Chief challenges and biggest benefits
Myers and his group faced technical challenges during the transition period, but the IT staff, and the rest of the company, got through it relatively unscathed, he says. And he gives a nod to Microsoft. "This was a tough loss for them, but I thought they were really collaborative and helpful."
The team tackled its biggest technical hurdle on the eve of the deployment, when email and calendar entries migrated slower than expected due to throttle controls Microsoft mistakenly put in place, according to Meyers. "It was really kind of fun to watch the Microsoft and Google people on conferences calls talking to each other. It was very constructive."
More than five months have passed since Meyers shepherded the company-wide change to Google for Work, and he says the biggest transformations occurred around collaboration and meetings. The company is also seeing major changes in organizational process and workflow, but they're still a work in progress, according to Meyers.
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"It takes so much less time to have 10 people develop a Google Slide than it did … emailing around different versions of a PowerPoint," he says. "That's really changed the way it feels to work here, which has been great."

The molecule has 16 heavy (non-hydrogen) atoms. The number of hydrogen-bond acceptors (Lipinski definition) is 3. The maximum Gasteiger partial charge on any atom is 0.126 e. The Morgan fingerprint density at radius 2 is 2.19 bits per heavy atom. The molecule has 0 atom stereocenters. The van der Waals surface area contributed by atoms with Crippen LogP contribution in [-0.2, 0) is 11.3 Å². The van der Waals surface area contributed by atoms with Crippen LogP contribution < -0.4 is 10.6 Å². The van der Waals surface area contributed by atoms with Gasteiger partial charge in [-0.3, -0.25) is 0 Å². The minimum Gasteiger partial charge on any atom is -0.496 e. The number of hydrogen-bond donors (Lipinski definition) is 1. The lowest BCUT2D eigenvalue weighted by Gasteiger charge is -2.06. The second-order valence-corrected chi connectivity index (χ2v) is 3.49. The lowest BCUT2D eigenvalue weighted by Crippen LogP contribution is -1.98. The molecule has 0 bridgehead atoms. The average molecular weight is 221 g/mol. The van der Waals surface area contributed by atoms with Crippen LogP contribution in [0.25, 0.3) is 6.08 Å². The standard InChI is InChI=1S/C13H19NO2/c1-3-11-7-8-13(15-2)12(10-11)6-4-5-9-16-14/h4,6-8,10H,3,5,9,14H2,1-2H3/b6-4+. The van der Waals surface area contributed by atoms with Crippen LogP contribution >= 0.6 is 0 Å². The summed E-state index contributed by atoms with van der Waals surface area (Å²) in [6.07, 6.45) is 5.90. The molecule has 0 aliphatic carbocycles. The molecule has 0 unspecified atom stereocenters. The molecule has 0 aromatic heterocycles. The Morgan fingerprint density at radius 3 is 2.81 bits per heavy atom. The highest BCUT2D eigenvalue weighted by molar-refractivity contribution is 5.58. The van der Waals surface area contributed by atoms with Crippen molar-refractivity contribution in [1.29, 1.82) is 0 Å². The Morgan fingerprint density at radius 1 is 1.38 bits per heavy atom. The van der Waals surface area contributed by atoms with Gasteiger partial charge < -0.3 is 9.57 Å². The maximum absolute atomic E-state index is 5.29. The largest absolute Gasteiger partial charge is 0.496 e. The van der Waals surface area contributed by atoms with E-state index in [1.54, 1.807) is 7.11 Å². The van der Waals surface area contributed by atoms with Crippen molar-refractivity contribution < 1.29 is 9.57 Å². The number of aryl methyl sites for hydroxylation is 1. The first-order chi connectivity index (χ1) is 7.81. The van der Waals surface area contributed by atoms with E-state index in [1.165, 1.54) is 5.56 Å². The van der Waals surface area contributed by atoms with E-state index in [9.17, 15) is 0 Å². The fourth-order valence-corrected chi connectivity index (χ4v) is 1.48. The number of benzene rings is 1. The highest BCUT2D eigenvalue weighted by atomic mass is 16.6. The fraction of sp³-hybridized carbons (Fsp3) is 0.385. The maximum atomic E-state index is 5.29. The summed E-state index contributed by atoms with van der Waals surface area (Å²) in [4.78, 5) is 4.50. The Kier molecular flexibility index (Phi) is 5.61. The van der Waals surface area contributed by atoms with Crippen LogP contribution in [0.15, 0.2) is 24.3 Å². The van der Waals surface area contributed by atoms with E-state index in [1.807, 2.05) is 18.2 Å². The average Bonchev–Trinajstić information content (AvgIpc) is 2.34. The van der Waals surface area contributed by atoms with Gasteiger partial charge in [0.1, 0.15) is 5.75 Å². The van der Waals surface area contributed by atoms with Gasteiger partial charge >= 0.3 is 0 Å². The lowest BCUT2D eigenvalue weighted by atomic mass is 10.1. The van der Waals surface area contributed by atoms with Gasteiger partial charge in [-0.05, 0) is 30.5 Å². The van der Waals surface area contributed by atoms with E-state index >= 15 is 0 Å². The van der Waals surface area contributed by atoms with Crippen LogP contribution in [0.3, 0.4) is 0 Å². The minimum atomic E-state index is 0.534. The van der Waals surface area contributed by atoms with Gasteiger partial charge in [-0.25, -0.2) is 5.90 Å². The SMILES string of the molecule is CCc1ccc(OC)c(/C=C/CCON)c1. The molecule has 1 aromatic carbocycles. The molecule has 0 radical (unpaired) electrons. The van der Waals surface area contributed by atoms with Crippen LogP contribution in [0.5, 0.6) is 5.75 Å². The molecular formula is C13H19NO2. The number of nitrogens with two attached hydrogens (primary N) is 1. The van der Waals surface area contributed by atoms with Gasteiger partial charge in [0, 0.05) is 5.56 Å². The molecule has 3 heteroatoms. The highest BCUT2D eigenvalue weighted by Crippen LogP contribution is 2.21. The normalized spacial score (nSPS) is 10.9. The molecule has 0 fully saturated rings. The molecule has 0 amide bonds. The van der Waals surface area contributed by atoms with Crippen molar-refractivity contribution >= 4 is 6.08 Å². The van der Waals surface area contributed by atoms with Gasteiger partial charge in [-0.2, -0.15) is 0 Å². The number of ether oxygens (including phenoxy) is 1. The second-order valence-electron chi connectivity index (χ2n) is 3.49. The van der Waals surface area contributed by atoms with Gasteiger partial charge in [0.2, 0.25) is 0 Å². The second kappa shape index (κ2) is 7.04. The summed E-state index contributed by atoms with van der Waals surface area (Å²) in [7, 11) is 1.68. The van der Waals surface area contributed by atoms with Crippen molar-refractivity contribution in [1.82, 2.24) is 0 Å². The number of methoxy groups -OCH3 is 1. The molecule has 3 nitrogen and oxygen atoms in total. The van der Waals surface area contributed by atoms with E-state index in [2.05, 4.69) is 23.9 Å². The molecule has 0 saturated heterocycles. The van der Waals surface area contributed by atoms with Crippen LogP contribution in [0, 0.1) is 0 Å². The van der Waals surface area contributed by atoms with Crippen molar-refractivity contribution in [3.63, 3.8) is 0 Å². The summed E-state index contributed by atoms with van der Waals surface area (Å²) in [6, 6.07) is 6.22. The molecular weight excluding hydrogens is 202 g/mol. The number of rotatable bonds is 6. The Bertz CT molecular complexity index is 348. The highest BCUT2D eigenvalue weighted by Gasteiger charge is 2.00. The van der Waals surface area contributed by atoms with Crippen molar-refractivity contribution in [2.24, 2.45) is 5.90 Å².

Motorola Solutions has 108 office locations around the world, and its staff's level of familiarity with Google's services prior to the switch, and the associated amount of training required afterward, varied widely. Almost everybody at Motorola Solutions had a personal Gmail account already, according to Meyers, but few had used Google Apps such as Docs, Slides and Sheets.
The use of these latter apps is still voluntary, at least for now, because many employees still have licenses for Word, Excel and PowerPoint on their machines. Meyers says he isn't concerned about the use of the other apps, because different workers have different needs. The company's finance department still uses Microsoft Excel, for example, while the IT department completely shifted to Google Sheets. Excel is typically the hardest habit to break, according to Meyers, because so many businesses depend on it.
Smooth transition all about managing change
Looking back on the project, Meyers says there isn't much he would do differently. While he admits the IT team probably overdid it with training and support, it's far better to have too much training than too little.
Motorola Solutions' transition from Microsoft's suite to Google for Work was relatively smooth, but Meyers did learn an important lesson. "My advice to anybody would be just focus squarely on change management," he says. "The technology works as advertised, but it really comes down to people changing tools that they deal with everyday, and that's a big change."
This story, "How Motorola Solutions (and its 22,000 workers) ditched Microsoft for Google" was originally published by CIO.